We have been living in a COVID-19 pandemic world for two years – and almost everything about our lives has been affected.
Travel and holidays in particular have been constrained through border closures and lockdowns.
It’s too early to say what effect this may have on overseas travel long term. But one form of travel that is forecast to grow in popularity is pilgrimage.
Often described as ‘a journey with a purpose or a journey with an intention’, a pilgrimage is different from a plain old walk or hike as it tends to be about following a particular path with religious, spiritual or historical significance.
Pilgrimages are a way of finding spiritual solace and a chance to connect with the great outdoors.
Indeed, since the pandemic began, many of us have spent more time close to mountains, rivers, waterfalls and parks, for psychological recovery, spiritual recharge, and as a form of meaningful travel.
New and repurposed pilgrimages have also emerged in many destinations including Scotland, India, Japan, England and Italy. While some routes have historical origins, others are modern, newly developed or resignified – such as the Ancient Connections project linking St David’s, Pembrokeshire, in Wales to Ferns, County Wexford, in Ireland. The project aims to revive and celebrate the medieval connections between the two Celtic lands.
Pilgrims walk these trails for different reasons. For some, the experience has religious significance, but for others, it’s about finding some quality time to think, breathe, heal and discover oneself, during a a simple walk.
Walking the path
The restrictions imposed on religious sites during the earlier phase of the pandemic did little to curb pilgrims’ enthusiasm. Indeed, increasing numbers of South Koreans have walked the Camino de Santiago in northern Spain. Meanwhile, alternative ways of meeting pilgrims’ needs have also emerged, including the virtual pilgrimage.
Fitness apps and virtual guided tours of the Camino have been popular. The Church in Wales also created an online pilgrimage route where e-pilgrims could explore some of Wales’ historic churches, while Japan’s Shikoku pilgrimage started offering real-time online pilgrimages for those unable to participate in a physical pilgrimage.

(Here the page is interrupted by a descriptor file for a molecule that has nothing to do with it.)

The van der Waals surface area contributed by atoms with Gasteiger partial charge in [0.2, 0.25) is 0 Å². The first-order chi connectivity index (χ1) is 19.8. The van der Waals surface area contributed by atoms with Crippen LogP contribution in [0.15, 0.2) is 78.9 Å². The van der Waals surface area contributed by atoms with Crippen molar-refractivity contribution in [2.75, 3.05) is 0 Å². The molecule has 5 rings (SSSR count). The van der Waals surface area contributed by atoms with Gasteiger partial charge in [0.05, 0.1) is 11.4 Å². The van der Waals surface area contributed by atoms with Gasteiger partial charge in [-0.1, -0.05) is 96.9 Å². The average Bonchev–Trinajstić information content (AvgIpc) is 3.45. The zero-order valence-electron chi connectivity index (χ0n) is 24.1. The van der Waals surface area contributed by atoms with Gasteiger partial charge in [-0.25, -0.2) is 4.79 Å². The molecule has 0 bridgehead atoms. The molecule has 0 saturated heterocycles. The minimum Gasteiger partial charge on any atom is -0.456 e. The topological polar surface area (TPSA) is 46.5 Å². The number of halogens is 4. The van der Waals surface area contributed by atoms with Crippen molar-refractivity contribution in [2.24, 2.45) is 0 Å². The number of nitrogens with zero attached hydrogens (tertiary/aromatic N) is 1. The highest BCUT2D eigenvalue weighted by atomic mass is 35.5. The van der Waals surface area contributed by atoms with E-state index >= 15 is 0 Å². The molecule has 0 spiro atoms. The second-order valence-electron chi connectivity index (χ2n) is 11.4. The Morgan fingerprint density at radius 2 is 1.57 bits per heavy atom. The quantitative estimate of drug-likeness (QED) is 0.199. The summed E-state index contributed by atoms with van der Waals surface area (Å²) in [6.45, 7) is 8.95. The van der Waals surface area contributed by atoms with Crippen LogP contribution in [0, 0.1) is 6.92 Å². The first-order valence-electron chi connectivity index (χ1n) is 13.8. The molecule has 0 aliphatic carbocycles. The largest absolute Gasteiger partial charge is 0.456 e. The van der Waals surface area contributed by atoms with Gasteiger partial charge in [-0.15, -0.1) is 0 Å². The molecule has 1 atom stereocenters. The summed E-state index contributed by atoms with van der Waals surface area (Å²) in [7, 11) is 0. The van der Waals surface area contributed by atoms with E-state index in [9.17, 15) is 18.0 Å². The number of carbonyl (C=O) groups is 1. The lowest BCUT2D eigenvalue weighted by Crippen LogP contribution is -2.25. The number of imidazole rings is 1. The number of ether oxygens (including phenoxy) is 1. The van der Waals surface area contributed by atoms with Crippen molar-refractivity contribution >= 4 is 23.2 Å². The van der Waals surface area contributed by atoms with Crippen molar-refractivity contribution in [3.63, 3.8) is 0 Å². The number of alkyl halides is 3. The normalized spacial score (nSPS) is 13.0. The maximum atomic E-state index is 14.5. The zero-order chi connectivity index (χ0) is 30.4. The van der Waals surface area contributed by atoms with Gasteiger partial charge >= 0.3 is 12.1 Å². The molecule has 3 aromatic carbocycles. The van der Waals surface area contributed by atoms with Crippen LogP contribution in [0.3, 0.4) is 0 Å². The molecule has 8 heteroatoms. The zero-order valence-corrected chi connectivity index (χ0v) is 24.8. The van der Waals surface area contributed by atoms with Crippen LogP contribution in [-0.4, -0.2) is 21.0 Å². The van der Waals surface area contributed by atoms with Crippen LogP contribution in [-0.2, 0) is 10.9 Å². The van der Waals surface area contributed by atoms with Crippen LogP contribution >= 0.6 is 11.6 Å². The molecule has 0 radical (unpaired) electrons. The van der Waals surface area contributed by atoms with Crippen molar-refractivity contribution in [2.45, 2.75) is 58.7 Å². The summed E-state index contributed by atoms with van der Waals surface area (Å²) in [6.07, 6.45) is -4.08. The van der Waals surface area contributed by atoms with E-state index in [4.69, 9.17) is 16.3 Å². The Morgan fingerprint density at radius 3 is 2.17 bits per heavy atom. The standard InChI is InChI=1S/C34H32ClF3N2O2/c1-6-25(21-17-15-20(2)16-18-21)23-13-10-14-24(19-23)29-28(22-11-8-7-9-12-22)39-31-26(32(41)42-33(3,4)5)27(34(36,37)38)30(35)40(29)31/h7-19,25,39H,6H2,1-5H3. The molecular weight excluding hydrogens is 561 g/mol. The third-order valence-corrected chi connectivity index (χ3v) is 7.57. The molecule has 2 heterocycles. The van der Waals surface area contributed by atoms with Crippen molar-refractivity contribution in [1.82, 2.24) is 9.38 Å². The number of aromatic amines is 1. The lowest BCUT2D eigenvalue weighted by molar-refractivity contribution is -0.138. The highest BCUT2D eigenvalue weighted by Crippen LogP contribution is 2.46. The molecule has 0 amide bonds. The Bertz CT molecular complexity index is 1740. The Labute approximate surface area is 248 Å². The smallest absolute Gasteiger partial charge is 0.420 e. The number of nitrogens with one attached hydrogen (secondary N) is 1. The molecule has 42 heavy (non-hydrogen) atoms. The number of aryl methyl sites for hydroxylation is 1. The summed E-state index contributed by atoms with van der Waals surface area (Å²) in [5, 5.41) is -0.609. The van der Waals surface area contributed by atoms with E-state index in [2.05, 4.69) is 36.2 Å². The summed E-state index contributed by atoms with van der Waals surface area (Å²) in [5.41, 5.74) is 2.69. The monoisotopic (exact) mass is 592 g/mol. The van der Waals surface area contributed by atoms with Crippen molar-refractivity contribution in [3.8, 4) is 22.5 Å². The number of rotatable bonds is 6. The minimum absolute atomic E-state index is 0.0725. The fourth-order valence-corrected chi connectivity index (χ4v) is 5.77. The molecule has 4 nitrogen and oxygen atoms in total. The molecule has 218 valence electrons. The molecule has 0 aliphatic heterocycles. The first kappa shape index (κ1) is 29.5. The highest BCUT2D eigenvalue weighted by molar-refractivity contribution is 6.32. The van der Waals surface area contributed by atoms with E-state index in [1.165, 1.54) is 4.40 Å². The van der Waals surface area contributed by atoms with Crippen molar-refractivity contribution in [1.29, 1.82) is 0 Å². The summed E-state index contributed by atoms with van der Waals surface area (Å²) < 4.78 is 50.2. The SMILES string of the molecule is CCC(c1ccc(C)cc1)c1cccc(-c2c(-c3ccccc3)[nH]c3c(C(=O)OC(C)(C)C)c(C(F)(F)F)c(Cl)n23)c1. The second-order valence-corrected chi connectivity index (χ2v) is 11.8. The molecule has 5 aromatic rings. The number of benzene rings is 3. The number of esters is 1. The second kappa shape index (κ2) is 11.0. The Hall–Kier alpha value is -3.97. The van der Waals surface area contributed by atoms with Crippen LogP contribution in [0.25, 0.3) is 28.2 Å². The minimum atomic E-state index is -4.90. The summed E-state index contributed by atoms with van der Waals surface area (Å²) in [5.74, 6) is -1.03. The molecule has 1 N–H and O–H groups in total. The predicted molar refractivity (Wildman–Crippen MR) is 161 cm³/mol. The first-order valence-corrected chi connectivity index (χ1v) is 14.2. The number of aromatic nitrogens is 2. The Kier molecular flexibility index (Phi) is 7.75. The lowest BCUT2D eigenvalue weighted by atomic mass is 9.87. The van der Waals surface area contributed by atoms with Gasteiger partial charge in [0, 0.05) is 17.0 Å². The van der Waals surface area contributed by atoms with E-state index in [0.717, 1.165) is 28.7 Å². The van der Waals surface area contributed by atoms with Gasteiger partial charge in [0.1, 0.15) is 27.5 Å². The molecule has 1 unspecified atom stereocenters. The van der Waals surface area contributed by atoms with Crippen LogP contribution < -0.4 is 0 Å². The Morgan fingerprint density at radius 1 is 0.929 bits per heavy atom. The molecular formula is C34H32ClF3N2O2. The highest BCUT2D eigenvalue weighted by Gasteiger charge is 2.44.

Some of the pilgrimage routes also provide distinctive cultural experiences such as Japanese traditional cooking and art and craft classes, or Welsh tea and cakes. The new Michinoku (the ancient name of Tohoku) coastal trail in Japan, for example, has already spurred interest from national and international travellers, and it is expected to become an iconic hiking route, while it is hoped that the new Wales-Ireland pilgrimage walking route will help to boost local economies – and is forecast to attract around 5,000 people a year.
Of course, maintaining pilgrimage sites and routes is crucial for cultural heritage and protection. This also has the potential to create new livelihoods and bring much-needed tourism to rural or remote areas. In central India, for example, a Buddhist pilgrimage site in Nagarjuna is being developed as part of an effort to revitalise Buddhist heritage in the region.
In Bhutan, a sacred hiking trail, that fell into disrepair because of highway construction, is reopening after 60 years with trail tourism programmes packaged to support local homestays, guesthouses and hotels. In the 16th century, the trail – which follows the route along the ancient Silk Road – was the only way of getting between the east and west of the country. And it served as the pilgrimage route for Buddhists in the east to travel to sacred sites in western Bhutan and Tibet.
Where to start
As mental health issues have come to the fore during the pandemic, walking – with its proven psychological and therapeutic benefits – has been a popular activity for many as a way of coping with stress and anxiety. And during pilgrimage walks, people often observe and appreciate simple things more keenly, feel the spiritual connection with their surroundings and gain new, enriching life perspectives.
So if you’re keen to get your walking boots on, for those based in the UK, there is an array of new pilgrimage routes to explore. Many of these were established during the pandemic such as the Northern Saints Trails in the north-east of England, the Walsingham Way in East Anglia, St Patrick’s Way in Northern Ireland, the Kentigern Way in Scotland, and the Way of St Hild in Teesside. While the Devon Pilgrim, part of the Growing the Rural Church project, which aims to connect rural churches with local communities and landscapes, launched no fewer than three new pilgrimage walks in the summer of 2021.
The Church of England promotes many Christian-themed pilgrimages, and information about some of these can be found on the Centre for Christian Pilgrimage website. Organisations such as the British Pilgrimage Trust and the Scottish Pilgrims Ways Forum also offer guided pilgrimages and advice on self-guided walks.
Pilgrimages, however, need not necessarily entail long hikes. Micro pilgrimages and visits to pilgrimage places are also a great way to find some time for quiet contemplation. And for those looking for a relatively stress-free experience, there is, of course, always the option of virtual pilgrimage allowing you to travel the world from the comfort of home.
By Jaeyeon Choe O Regan, Researcher in Tourism, Swansea University and Anne E Bailey, Associate Member of the History Faculty, University of Oxford
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